For EVGA I believe the FTW3 and up cards have custom PCBs but everything below is still reference. I have an EVGA 2080TI XC Ultra and have my fingers crossed that it doesn't die like this on me. EVGA's customer service is the only reason I took the risk on a 2080TI and so far so good...
 

ericlp

Diamond Member
Dec 24, 2000
6,015
56
106
#15
I've read reviews on Amazon, people having the same problem, even earlier. You aren't alone. I wonder if these chips just can't handle the heat, or maybe it's the ram that is failing. Hope you get a new one and it lasts longer than that. I guess.... They don't build em like they use too.
 

Stuka87

Diamond Member
Dec 10, 2010
4,164
131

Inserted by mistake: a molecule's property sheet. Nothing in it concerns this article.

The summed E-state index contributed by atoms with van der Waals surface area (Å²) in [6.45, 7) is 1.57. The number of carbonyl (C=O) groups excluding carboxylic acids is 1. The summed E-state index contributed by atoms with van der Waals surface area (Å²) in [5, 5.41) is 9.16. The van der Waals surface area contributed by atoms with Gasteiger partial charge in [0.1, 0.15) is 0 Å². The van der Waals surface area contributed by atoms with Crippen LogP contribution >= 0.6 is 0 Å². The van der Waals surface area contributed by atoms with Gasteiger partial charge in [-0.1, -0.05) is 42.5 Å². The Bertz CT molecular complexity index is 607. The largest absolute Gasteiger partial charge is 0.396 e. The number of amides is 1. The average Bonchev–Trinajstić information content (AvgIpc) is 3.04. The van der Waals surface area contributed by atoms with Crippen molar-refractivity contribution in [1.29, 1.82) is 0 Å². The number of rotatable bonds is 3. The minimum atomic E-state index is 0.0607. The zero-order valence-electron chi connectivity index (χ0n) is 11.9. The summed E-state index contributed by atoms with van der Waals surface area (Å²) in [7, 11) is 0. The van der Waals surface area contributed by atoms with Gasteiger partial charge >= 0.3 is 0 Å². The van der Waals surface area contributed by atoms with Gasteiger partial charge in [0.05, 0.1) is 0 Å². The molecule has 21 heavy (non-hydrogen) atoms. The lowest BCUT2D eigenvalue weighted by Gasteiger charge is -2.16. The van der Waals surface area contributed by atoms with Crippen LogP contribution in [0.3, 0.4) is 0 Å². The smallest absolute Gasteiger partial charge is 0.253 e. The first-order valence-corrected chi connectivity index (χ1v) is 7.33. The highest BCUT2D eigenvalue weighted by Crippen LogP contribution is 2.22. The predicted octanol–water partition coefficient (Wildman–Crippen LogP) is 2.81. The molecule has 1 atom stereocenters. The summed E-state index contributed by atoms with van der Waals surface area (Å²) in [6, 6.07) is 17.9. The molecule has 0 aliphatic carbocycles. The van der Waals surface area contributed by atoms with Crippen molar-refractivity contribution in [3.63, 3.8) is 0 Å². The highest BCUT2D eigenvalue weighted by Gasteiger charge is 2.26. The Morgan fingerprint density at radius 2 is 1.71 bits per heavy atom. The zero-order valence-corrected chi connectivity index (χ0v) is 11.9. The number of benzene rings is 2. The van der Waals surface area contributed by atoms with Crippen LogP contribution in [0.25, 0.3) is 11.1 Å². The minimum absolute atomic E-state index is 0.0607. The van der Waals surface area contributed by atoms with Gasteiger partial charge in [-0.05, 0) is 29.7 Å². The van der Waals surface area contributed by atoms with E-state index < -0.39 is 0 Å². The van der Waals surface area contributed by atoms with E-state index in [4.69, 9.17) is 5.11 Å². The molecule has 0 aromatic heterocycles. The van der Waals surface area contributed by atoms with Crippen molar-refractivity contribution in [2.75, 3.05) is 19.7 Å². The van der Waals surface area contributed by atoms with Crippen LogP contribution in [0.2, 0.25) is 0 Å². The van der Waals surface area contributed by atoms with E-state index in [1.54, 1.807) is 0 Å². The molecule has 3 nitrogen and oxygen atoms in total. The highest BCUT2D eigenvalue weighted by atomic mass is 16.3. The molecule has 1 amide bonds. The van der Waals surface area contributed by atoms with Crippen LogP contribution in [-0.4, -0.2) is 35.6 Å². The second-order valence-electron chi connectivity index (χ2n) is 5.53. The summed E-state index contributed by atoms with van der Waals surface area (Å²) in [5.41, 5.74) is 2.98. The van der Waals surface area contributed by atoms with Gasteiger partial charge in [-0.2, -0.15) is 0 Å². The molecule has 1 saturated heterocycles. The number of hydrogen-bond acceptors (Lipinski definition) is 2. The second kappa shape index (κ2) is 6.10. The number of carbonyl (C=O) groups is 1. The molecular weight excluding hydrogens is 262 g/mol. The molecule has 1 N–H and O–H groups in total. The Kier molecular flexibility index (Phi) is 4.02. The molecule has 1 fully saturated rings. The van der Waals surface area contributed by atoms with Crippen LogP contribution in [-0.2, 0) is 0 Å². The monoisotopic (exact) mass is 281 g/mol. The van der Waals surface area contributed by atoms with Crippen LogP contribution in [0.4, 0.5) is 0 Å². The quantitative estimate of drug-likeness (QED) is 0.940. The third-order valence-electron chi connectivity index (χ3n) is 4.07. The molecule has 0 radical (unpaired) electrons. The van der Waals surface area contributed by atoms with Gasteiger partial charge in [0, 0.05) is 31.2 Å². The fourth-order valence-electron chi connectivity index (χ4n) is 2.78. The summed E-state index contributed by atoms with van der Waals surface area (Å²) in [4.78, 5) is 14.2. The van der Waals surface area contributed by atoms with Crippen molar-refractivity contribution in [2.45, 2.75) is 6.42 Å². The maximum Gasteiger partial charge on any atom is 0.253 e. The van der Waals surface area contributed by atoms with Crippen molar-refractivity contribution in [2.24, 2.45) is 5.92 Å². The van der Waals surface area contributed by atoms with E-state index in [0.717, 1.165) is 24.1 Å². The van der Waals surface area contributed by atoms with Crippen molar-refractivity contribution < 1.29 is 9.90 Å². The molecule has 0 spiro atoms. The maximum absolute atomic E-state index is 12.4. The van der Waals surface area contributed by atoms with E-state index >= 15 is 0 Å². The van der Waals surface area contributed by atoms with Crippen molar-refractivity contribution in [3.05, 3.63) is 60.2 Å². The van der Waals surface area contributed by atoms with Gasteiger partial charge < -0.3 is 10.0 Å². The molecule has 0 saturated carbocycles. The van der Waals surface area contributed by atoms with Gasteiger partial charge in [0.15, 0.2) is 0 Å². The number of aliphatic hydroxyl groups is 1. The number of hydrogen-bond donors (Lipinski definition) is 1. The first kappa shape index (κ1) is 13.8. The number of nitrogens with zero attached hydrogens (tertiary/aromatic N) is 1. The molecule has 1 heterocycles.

106
#16
Bummer, sucks to spend that kind of money and have it die. I am sure EVGA will get you a new one in quick order. I will be curious to see if its the same exact model, or an updated one. Despite what nVidia claims, this is obviously a real issue.

Kind of a shame the OP got a negative reaction for his post from Innokentij.
 

IEC

Super Moderator
Super Moderator
Jun 10, 2004
13,566
391
136
#17
I've read reviews on Amazon, people having the same problem, even earlier. You aren't alone. I wonder if these chips just can't handle the heat, or maybe it's the ram that is failing. Hope you get a new one and it lasts longer than that. I guess.... They don't build em like they use too.
See update from eVGA/my testing notes. It's still unclear what the actual cause is because nVidia has not elaborated on the cause beyond a terse statement about "limited test escapes".